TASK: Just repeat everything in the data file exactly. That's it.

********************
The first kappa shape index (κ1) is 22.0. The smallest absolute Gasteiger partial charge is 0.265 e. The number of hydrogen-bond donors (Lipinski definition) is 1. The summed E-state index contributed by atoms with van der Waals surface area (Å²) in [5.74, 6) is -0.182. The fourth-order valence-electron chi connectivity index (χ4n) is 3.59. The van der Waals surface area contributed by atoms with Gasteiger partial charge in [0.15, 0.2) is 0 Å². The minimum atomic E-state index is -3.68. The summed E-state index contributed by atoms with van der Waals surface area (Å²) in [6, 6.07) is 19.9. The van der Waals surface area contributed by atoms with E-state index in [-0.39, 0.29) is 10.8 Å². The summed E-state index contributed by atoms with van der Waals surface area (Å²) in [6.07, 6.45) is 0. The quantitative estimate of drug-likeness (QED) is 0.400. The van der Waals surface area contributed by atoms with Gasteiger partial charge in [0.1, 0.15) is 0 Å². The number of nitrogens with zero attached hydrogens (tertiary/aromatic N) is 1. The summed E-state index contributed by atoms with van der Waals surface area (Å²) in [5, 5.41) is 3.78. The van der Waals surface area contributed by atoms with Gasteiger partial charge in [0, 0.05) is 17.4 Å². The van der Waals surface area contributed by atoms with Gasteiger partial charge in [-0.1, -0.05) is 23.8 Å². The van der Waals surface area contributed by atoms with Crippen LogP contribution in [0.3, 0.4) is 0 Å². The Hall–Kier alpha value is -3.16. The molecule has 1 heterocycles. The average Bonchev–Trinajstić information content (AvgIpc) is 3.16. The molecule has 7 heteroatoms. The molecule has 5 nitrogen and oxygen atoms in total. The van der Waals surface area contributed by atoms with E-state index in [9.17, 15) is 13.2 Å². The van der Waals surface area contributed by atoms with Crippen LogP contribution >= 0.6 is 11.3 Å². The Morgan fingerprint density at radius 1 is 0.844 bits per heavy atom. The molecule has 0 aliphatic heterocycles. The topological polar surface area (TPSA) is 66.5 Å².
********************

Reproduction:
The first kappa shape index (κ1) is 22.0. The smallest absolute Gasteiger partial charge is 0.265 e. The number of hydrogen-bond donors (Lipinski definition) is 1. The summed E-state index contributed by atoms with van der Waals surface area (Å²) in [5.74, 6) is -0.182. The fourth-order valence-electron chi connectivity index (χ4n) is 3.59. The van der Waals surface area contributed by atoms with Gasteiger partial charge in [0.15, 0.2) is 0 Å². The minimum atomic E-state index is -3.68. The summed E-state index contributed by atoms with van der Waals surface area (Å²) in [6, 6.07) is 19.9. The van der Waals surface area contributed by atoms with E-state index in [-0.39, 0.29) is 10.8 Å². The summed E-state index contributed by atoms with van der Waals surface area (Å²) in [6.07, 6.45) is 0. The quantitative estimate of drug-likeness (QED) is 0.400. The van der Waals surface area contributed by atoms with Gasteiger partial charge in [0.1, 0.15) is 0 Å². The number of nitrogens with zero attached hydrogens (tertiary/aromatic N) is 1. The summed E-state index contributed by atoms with van der Waals surface area (Å²) in [5, 5.41) is 3.78. The van der Waals surface area contributed by atoms with Gasteiger partial charge in [0, 0.05) is 17.4 Å². The van der Waals surface area contributed by atoms with Gasteiger partial charge in [-0.1, -0.05) is 23.8 Å². The van der Waals surface area contributed by atoms with Crippen LogP contribution in [0.3, 0.4) is 0 Å². The Hall–Kier alpha value is -3.16. The molecule has 1 heterocycles. The average Bonchev–Trinajstić information content (AvgIpc) is 3.16. The molecule has 7 heteroatoms. The molecule has 5 nitrogen and oxygen atoms in total. The van der Waals surface area contributed by atoms with E-state index in [9.17, 15) is 13.2 Å². The van der Waals surface area contributed by atoms with Crippen LogP contribution >= 0.6 is 11.3 Å². The Morgan fingerprint density at radius 1 is 0.844 bits per heavy atom. The molecule has 0 aliphatic heterocycles. The topological polar surface area (TPSA) is 66.5 Å².